Democratic Congressman Says He Will Introduce Bill To Ban “Crosshairs” Maps
Representative Bob Brady of Pennsylvania told The Caucus he plans to introduce a bill that would ban symbols like that now-infamous campaign crosshair map.
“You can’t threaten the president with a bullseye or a crosshair,” Mr. Brady, a Democrat, said, and his measure would make it a crime to do so to a member of Congress or federal employee, as well.
Asked if he believed the map incited the gunman in Tucson, he replied, “I don’t know what’s in that nut’s head. I would rather be safe than sorry.”
He continued, “This is not a wakeup call. This is a major alarm going off. We need to be more civil with each other. We need to tone down this rhetoric.”
To say that this is ridiculous is to put it mildly. Brady admits he has no idea if Jared Loughner was motivated by, or had even ever seen, the “target” map that has been the subject of so much discussion over the past 36 hours or so, but he thinks it should be banned anyway.
Jack Shafer at Slate addressed this point earlier today in a must-read post where he defends the heated political rhetoric that many has spent the entire weekend denouncing:
For as long as I’ve been alive, crosshairs and bull’s-eyes have been an accepted part of the graphical lexicon when it comes to political debates. Such “inflammatory” words as targeting, attacking, destroying, blasting, crushing, burying, knee-capping, and others have similarly guided political thought and action. Not once have the use of these images or words tempted me or anybody else I know to kill. I’ve listened to, read—and even written!—vicious attacks on government without reaching for my gun. I’ve even gotten angry, for goodness’ sake, without coming close to assassinating a politician or a judge.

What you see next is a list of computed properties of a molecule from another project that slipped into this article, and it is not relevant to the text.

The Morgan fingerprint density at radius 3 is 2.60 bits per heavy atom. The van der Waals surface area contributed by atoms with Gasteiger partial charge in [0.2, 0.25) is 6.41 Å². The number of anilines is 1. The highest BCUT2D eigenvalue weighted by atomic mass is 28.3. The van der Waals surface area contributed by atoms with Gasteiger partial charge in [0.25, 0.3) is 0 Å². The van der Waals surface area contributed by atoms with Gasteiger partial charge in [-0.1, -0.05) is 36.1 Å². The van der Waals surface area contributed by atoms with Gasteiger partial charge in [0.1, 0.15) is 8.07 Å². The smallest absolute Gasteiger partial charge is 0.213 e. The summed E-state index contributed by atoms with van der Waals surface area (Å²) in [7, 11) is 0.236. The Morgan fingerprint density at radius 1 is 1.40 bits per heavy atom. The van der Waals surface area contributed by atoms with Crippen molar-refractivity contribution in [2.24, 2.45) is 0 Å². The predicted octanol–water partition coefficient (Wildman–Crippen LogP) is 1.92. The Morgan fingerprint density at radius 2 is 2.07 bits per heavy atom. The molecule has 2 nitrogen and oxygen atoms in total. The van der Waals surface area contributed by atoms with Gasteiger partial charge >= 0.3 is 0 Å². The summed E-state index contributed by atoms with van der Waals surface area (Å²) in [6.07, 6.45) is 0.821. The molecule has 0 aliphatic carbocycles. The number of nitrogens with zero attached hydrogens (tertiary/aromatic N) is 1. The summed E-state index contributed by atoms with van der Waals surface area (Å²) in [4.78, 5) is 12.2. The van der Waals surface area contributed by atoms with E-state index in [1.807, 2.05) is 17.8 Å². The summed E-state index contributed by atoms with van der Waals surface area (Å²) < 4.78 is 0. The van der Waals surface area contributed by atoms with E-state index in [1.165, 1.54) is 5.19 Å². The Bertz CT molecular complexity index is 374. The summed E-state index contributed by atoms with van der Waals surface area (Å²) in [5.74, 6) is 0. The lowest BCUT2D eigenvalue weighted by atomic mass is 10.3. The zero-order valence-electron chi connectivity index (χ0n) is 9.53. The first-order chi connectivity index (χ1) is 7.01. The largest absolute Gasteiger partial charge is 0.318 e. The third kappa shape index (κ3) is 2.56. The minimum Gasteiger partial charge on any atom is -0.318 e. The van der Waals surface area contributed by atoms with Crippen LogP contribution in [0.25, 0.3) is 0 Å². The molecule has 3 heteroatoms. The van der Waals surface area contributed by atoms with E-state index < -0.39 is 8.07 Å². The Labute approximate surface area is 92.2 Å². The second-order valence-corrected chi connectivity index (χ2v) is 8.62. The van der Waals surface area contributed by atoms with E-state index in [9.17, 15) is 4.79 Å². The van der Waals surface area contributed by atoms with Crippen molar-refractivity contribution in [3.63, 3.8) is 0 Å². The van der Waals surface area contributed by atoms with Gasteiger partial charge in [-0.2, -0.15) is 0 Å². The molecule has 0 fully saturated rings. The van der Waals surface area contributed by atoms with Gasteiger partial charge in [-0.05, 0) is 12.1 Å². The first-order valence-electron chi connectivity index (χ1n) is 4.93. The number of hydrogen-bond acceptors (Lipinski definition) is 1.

From what I can tell, I’m not an outlier. Only the tiniest handful of people—most of whom are already behind bars, in psychiatric institutions, or on psycho-meds—can be driven to kill by political whispers or shouts. Asking us to forever hold our tongues lest we awake their deeper demons infantilizes and neuters us and makes politicians no safer.
Any call to cool “inflammatory” speech is a call to police all speech, and I can’t think of anybody in government, politics, business, or the press that I would trust with that power. As Jonathan Rauch wrote brilliantly in Harper’s in 1995, “The vocabulary of hate is potentially as rich as your dictionary, and all you do by banning language used by cretins is to let them decide what the rest of us may say.” Rauch added, “Trap the racists and anti-Semites, and you lay a trap for me too. Hunt for them with eradication in your mind, and you have brought dissent itself within your sights.”
Our spirited political discourse, complete with name-calling, vilification—and, yes, violent imagery—is a good thing. Better that angry people unload their fury in public than let it fester and turn septic in private. The wicked direction the American debate often takes is not a sign of danger but of freedom. And I’ll punch out the lights of anybody who tries to take it away from me.
Fortunately, Congresswoman Giffords provides is with the response to Congressman Brady’s inane idea:
Congress shall make no law respecting an establishment of religion, or prohibiting the free exercise thereof; or abridging the freedom of speech, or of the press; or the right of the people peaceably to assemble, and to petition the Government for a redress of grievances.
There’s only thing that’s worse than heated political rhetoric, and that’s when a government official decides that they want to come along and ban it. Brady’s proposal isn’t going to go anywhere, for now, but that doesn’t mean it or something like it won’t return in the future. So, yes, I will criticize Sarah Palin, or Sharron Angle, or Ed Schultz, or Alan Grayson when they say something stupid, but I’m not going to condemn them and I’m not going to join with those who would hold them responsible for the violent actions of another individual. And I sure as heck am not going to join in any effort to silence them. As the old line goes, I disagree with what the say, but I will defend to the death their right to say it, because I if I don’t, then how long will it be before something I’ve said is deemed “heated” ?